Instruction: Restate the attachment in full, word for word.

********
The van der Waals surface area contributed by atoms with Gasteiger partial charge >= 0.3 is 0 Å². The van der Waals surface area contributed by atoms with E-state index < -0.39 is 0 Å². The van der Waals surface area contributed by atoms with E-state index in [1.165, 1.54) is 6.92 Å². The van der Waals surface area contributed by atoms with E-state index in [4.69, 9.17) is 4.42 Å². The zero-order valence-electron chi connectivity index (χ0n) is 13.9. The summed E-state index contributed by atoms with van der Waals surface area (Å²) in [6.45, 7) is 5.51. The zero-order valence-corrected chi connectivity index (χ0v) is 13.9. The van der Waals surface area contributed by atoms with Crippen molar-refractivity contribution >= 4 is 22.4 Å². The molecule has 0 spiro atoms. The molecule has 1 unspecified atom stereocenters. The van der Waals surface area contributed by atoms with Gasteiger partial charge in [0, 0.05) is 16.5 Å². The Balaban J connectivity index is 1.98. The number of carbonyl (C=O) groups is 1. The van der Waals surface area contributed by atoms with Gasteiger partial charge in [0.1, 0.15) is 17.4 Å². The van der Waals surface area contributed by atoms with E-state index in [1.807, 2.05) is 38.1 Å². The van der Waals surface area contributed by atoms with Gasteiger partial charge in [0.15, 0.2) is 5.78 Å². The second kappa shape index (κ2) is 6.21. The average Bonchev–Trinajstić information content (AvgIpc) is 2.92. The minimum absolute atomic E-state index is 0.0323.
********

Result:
The van der Waals surface area contributed by atoms with Gasteiger partial charge >= 0.3 is 0 Å². The van der Waals surface area contributed by atoms with E-state index < -0.39 is 0 Å². The van der Waals surface area contributed by atoms with E-state index in [1.165, 1.54) is 6.92 Å². The van der Waals surface area contributed by atoms with E-state index in [4.69, 9.17) is 4.42 Å². The zero-order valence-electron chi connectivity index (χ0n) is 13.9. The summed E-state index contributed by atoms with van der Waals surface area (Å²) in [6.45, 7) is 5.51. The zero-order valence-corrected chi connectivity index (χ0v) is 13.9. The van der Waals surface area contributed by atoms with Crippen molar-refractivity contribution >= 4 is 22.4 Å². The molecule has 0 spiro atoms. The molecule has 1 unspecified atom stereocenters. The van der Waals surface area contributed by atoms with Gasteiger partial charge in [0, 0.05) is 16.5 Å². The Balaban J connectivity index is 1.98. The number of carbonyl (C=O) groups is 1. The van der Waals surface area contributed by atoms with Gasteiger partial charge in [0.1, 0.15) is 17.4 Å². The van der Waals surface area contributed by atoms with E-state index in [1.807, 2.05) is 38.1 Å². The van der Waals surface area contributed by atoms with Gasteiger partial charge in [0.15, 0.2) is 5.78 Å². The second kappa shape index (κ2) is 6.21. The average Bonchev–Trinajstić information content (AvgIpc) is 2.92. The minimum absolute atomic E-state index is 0.0323.